All I know for certain is that Randazza is having a bad day. Obviously. This is the kind of news that can taint a lawyer’s reputation forever. (Not to mention his online reputation. My guess is that the Ars article is going to haunt Randazza’s Google search results for a long time.) He didn’t seem too happy when he called me earlier after I emailed White to ask for more information.

So what now? Being arbitration, there is no appeal from this award. Randazza filed bankruptcy because he says cannot afford to pay the $600,000+ arbitration award. Whether Liberty ultimately gets paid will be determined in bankruptcy.

Related to bankruptcy, the Fight Copyright Trolls blogger posted this portion of Randazza’s bankruptcy petition in a the-plot-thickens comment at Ars:


I emailed White to ask about this, and he said he is not concerned about a malpractice claim; Randazza’s bankruptcy lawyer is just covering all the bases.

I expect law blogs will have a lot to say about this in the coming days (I might have more to say, too, if I find more in the arbitration records I received), and Randazza will be dealing with the fallout — deserved or not — for a long time.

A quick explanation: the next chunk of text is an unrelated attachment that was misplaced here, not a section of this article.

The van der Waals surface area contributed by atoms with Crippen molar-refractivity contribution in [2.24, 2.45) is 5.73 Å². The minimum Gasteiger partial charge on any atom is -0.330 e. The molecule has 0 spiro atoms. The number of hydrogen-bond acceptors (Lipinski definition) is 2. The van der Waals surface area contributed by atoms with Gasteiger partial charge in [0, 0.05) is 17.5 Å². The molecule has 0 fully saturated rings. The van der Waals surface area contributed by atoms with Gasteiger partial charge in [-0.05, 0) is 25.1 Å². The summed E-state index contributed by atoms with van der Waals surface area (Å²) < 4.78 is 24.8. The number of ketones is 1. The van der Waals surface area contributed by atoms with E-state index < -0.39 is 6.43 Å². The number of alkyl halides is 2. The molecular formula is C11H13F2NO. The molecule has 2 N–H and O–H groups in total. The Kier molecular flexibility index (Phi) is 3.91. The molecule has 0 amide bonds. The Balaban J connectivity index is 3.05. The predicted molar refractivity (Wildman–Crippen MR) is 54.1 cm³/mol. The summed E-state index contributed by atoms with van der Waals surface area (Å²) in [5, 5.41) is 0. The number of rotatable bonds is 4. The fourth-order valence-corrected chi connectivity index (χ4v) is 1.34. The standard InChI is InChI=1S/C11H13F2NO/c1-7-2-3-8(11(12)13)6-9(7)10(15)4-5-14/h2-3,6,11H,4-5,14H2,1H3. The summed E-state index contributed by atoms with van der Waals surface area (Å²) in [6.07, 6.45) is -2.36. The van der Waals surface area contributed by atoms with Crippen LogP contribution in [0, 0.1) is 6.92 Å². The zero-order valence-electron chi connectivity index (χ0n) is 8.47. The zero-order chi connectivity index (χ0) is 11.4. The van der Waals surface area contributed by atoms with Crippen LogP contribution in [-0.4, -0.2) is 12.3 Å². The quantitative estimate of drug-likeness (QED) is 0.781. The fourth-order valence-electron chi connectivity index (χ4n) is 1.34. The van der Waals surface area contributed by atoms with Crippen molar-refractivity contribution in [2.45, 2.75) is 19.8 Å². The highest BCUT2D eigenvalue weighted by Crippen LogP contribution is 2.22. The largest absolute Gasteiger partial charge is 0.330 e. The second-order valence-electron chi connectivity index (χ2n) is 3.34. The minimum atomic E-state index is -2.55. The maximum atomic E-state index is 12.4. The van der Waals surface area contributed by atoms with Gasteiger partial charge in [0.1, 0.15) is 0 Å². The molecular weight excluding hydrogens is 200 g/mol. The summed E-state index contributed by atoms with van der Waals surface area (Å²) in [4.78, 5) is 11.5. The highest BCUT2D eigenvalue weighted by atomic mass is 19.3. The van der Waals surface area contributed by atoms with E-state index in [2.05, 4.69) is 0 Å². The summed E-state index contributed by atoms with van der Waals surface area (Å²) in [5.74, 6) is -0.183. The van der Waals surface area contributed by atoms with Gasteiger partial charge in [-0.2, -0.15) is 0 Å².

1. The story was originally reported by Fight Copyright Trolls, apparently. 

One Comment

  1. Astraea_Muse says:

    I don’t think representing two parties that are actively adverse is a conflict that could be waived with the agreement of the parties. And certainly if you had such a waiver, you would get it in writing. Which Randazza obviously didn’t have, otherwise it would’ve been part of the record.

    I really have a hard time buying his argument of the fake conflict too. I can’t see how either site could waive that one legally either.

Leave a Reply